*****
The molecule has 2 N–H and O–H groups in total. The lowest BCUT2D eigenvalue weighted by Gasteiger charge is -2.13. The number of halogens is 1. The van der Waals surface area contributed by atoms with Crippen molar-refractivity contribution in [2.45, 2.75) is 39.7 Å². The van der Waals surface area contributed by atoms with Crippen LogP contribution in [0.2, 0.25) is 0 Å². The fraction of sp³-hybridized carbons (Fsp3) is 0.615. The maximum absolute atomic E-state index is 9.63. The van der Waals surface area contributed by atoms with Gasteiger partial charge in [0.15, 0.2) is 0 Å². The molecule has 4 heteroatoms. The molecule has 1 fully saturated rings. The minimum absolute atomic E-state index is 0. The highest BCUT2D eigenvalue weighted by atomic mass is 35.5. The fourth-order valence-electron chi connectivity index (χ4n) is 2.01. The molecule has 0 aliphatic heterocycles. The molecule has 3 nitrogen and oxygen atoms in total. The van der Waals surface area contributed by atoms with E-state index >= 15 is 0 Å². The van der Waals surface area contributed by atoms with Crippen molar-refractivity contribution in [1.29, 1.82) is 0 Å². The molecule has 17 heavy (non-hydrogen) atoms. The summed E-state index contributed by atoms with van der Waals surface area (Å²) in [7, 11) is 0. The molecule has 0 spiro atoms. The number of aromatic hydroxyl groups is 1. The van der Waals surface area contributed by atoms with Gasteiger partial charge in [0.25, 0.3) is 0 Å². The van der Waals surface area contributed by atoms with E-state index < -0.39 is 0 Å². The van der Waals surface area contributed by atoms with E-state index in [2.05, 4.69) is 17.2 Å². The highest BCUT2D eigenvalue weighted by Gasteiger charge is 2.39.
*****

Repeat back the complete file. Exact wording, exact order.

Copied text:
The molecule has 2 N–H and O–H groups in total. The lowest BCUT2D eigenvalue weighted by Gasteiger charge is -2.13. The number of halogens is 1. The van der Waals surface area contributed by atoms with Crippen molar-refractivity contribution in [2.45, 2.75) is 39.7 Å². The van der Waals surface area contributed by atoms with Crippen LogP contribution in [0.2, 0.25) is 0 Å². The fraction of sp³-hybridized carbons (Fsp3) is 0.615. The maximum absolute atomic E-state index is 9.63. The van der Waals surface area contributed by atoms with Gasteiger partial charge in [0.15, 0.2) is 0 Å². The molecule has 4 heteroatoms. The molecule has 1 fully saturated rings. The minimum absolute atomic E-state index is 0. The highest BCUT2D eigenvalue weighted by atomic mass is 35.5. The fourth-order valence-electron chi connectivity index (χ4n) is 2.01. The molecule has 0 aliphatic heterocycles. The molecule has 3 nitrogen and oxygen atoms in total. The van der Waals surface area contributed by atoms with E-state index >= 15 is 0 Å². The van der Waals surface area contributed by atoms with Crippen molar-refractivity contribution in [1.29, 1.82) is 0 Å². The molecule has 17 heavy (non-hydrogen) atoms. The summed E-state index contributed by atoms with van der Waals surface area (Å²) in [7, 11) is 0. The molecule has 0 spiro atoms. The number of aromatic hydroxyl groups is 1. The van der Waals surface area contributed by atoms with Gasteiger partial charge in [0.25, 0.3) is 0 Å². The van der Waals surface area contributed by atoms with E-state index < -0.39 is 0 Å². The van der Waals surface area contributed by atoms with E-state index in [2.05, 4.69) is 17.2 Å². The highest BCUT2D eigenvalue weighted by Gasteiger charge is 2.39.